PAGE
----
Building Community, Legitimating Consumption: Creating the U.S. Bicycle Market, 1876-1884

Posted: 29 Feb 2008

See all articles by Thomas Burr

Thomas Burr

affiliation not provided to SSRN

Date Written: September 2006

Abstract

Economic and organizational sociologists tend to define markets as sets of producers, and research mostly supply-side issues. They generally ignore the role of consumers and their use of products, the source of profit for producers, a neglect especially problematical with regard to understanding market creation. A definition of markets as 'producers and consumers of a product' highlights the efforts to organize and legitimate product use that consumers, as well as producers, must undertake to help create markets. Much of this organization and legitimation involves setting up networked communities of producer and consumer organizations, which are also devoted to practical support of product use. In this article I trace the history of the early U.S. bicycle market to show how producers and consumers worked with each other and separately to organize and to confer legitimacy on product use, which supported the market.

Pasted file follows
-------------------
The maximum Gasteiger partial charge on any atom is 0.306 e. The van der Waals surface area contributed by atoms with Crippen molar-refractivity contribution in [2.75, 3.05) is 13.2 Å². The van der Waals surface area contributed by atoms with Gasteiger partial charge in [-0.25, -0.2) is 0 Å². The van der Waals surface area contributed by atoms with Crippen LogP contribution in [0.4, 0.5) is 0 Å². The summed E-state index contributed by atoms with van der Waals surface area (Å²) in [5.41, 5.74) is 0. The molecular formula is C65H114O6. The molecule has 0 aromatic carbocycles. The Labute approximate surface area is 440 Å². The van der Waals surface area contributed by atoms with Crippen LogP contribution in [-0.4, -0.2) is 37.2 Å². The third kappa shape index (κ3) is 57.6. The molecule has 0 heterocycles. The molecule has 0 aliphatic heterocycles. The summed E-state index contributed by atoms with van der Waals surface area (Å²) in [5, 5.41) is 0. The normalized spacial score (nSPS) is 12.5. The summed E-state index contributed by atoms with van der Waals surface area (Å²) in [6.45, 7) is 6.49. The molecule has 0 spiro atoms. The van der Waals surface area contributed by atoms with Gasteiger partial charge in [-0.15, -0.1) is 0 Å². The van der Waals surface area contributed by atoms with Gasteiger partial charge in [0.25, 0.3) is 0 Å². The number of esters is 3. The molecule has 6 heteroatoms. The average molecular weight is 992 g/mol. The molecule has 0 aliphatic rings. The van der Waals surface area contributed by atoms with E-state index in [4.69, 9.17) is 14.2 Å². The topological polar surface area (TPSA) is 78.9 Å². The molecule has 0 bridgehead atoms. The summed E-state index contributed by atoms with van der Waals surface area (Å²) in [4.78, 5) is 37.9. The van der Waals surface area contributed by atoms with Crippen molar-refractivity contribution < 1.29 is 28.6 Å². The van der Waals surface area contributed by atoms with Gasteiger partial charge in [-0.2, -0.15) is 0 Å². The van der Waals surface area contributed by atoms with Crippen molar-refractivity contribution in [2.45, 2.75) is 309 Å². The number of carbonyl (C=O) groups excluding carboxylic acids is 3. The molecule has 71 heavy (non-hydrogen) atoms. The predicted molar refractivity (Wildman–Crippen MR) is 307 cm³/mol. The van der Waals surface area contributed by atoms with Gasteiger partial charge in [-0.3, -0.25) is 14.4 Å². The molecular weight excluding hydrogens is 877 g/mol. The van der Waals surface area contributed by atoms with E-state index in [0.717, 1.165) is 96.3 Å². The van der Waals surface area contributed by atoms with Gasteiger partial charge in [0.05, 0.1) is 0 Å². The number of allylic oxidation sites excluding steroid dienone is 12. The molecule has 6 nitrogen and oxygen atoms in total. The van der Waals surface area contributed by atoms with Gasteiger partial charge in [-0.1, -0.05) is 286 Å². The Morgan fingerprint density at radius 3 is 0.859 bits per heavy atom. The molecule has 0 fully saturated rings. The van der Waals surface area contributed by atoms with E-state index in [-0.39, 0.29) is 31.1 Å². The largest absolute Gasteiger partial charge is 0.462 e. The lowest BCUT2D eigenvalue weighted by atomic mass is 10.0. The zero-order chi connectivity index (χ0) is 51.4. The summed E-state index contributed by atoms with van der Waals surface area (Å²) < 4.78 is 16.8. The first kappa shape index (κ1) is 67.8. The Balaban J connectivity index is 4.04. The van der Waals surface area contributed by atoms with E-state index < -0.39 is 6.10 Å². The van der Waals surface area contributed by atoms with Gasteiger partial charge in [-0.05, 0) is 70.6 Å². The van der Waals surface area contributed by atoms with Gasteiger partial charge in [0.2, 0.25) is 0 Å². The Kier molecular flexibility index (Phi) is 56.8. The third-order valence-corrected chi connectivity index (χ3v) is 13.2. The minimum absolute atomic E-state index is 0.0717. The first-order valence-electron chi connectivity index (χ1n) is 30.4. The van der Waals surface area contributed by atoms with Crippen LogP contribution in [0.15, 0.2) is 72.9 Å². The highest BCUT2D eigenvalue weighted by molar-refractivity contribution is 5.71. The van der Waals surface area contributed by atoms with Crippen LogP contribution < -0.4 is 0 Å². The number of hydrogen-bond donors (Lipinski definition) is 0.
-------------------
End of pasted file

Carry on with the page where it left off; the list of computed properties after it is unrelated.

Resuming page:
JEL Classification: N81, D71, P42

Suggested Citation

Burr, Thomas, Building Community, Legitimating Consumption: Creating the U.S. Bicycle Market, 1876-1884 (September 2006). Socio-Economic Review, Vol. 4, Issue 3, pp. 417-446, 2006, Available at SSRN: https://ssrn.com/abstract=1096976 or http://dx.doi.org/10.1093/ser/mwl015

Thomas Burr (Contact Author)

affiliation not provided to SSRN

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